Syrinx (bird anatomy)

The syrinx (from the Greek word "σύριγξ" for pan pipes) is the vocal organ of birds. Located at the base of a bird's trachea, it produces sounds without the vocal folds of mammals.[1] The sound is produced by vibrations of some or all of the membrana tympaniformis (the walls of the syrinx) and the pessulus, caused by air flowing through the syrinx. This sets up a self-oscillating system that modulates the airflow creating the sound. The muscles modulate the sound shape by changing the tension of the membranes and the bronchial openings.[2] The syrinx enables some species of birds (such as parrots, crows, and mynas) to mimic human speech. Unlike the larynx in mammals, the syrinx is located where the trachea forks into the lungs. Thus, lateralization is possible, with muscles on the left and right branch modulating vibrations independently so that some songbirds can produce more than one sound at a time.[3] Some species of birds, such as New World vultures, lack a syrinx and communicate through throaty hisses. Birds do have a larynx, but unlike in mammals, it does not vocalize.

Schematic drawing of an avian syrinx
1: last free cartilaginous tracheal ring, 2: tympanum, 3: first group of syringeal rings, 4: pessulus, 5: membrana tympaniformis lateralis, 6: membrana tympaniformis medialis, 7: second group of syringeal rings, 8: main bronchus, 9: bronchial cartilage
Syrinx (serial 5) seen just below the crop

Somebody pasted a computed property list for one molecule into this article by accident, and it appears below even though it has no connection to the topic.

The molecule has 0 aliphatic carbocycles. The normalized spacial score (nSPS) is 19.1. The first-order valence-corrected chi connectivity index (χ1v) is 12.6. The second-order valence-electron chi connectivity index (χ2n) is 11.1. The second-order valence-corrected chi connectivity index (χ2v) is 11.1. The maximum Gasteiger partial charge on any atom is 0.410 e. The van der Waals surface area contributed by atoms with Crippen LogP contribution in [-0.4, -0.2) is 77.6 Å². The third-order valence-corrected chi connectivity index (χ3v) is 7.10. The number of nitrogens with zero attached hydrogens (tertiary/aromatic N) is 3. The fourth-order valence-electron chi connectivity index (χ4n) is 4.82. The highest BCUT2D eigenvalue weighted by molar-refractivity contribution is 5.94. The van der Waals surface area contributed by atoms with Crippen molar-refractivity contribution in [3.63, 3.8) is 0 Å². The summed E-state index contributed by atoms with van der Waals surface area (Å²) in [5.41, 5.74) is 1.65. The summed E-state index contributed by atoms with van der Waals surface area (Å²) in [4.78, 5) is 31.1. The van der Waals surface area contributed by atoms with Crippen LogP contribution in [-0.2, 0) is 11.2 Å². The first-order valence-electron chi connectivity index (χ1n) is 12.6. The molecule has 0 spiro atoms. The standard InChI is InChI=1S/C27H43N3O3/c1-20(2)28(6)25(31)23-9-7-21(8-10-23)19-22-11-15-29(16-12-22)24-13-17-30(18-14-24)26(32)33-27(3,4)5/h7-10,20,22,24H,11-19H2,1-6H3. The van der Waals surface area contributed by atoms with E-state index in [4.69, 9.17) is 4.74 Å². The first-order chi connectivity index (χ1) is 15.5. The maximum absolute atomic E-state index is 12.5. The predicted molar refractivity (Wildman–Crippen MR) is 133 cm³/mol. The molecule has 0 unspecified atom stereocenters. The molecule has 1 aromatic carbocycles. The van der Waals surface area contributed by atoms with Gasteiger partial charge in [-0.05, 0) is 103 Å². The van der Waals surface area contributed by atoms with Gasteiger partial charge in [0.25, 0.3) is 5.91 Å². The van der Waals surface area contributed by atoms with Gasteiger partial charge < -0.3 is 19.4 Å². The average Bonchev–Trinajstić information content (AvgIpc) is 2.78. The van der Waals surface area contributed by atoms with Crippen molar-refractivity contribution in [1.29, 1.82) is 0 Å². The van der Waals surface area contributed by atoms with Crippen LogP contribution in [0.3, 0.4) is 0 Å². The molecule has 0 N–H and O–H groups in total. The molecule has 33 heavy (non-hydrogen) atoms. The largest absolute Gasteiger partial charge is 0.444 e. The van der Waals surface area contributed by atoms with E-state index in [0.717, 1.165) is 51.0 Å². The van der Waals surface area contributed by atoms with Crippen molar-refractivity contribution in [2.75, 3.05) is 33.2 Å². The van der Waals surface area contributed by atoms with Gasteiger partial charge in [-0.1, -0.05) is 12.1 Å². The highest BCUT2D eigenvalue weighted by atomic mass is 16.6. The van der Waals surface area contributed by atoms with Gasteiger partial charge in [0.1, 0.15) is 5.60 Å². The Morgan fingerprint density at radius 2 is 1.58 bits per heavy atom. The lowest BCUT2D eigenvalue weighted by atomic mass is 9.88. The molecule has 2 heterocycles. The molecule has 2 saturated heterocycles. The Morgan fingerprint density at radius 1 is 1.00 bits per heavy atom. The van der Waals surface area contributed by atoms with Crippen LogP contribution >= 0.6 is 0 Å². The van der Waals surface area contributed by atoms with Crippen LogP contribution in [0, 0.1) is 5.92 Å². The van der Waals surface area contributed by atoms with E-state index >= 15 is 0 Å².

The position of the syrinx, structure and musculature varies widely across bird groups. In some groups the syrinx covers the lower end of the trachea and the upper parts of the bronchi in which case the syrinx is said to be tracheobronchial, the most frequent form and the one found in all songbirds. The syrinx may be restricted to the bronchi as in some non-passerines, notably the owls, cuckoos and nightjars. The syrinx may also be restricted to the trachea and this is found in a very small number of bird groups that are sometimes known as tracheophonae, a subset of the suboscine passeriformes that include Furnariidae (ovenbirds), Dendrocolaptidae (woodcreepers), Formicariidae (ground antbirds), Thamnophilidae (typical antbirds), Rhinocryptidae (tapaculos), and Conopophagidae (gnateaters).[4] The trachea are covered in partly ossified rings known as tracheal rings. Tracheal rings tend to be complete, while the bronchial rings are C shaped and the unossified part has smooth muscles running along them. The trachea are usual circular or oval in cross section in most birds but are flattened in ibises. The trachea is simple and tubular in ducks. The last few tracheal rings and the first few bronchial rings may fuse to form what is called the tympanic box. At the base of the trachea and at the joint of the bronchi a median dorsoventral structure, the pessulus, may be developed to varying extents. The pessulus is bony in passerines and provides attachment to membranes, anteriorly to the semilunar membranes. The membrane that forms part of the first three bronchial rings is responsible for vibrating and producing the sound in most passerines. These membranes may also be attached to the pessulus. In some species like the hill-myna, Gracula religiosa, there is wide gap between the second and third bronchial semirings where large muscles are attached, allowing the inner diameter to be varied widely. Other muscles are also involved in syringeal control, these can be intrinsic or extrinsic depending on whether they are within the syrinx or attached externally. The extrinsic muscles include the sternotrachealis from the sternum.[5]

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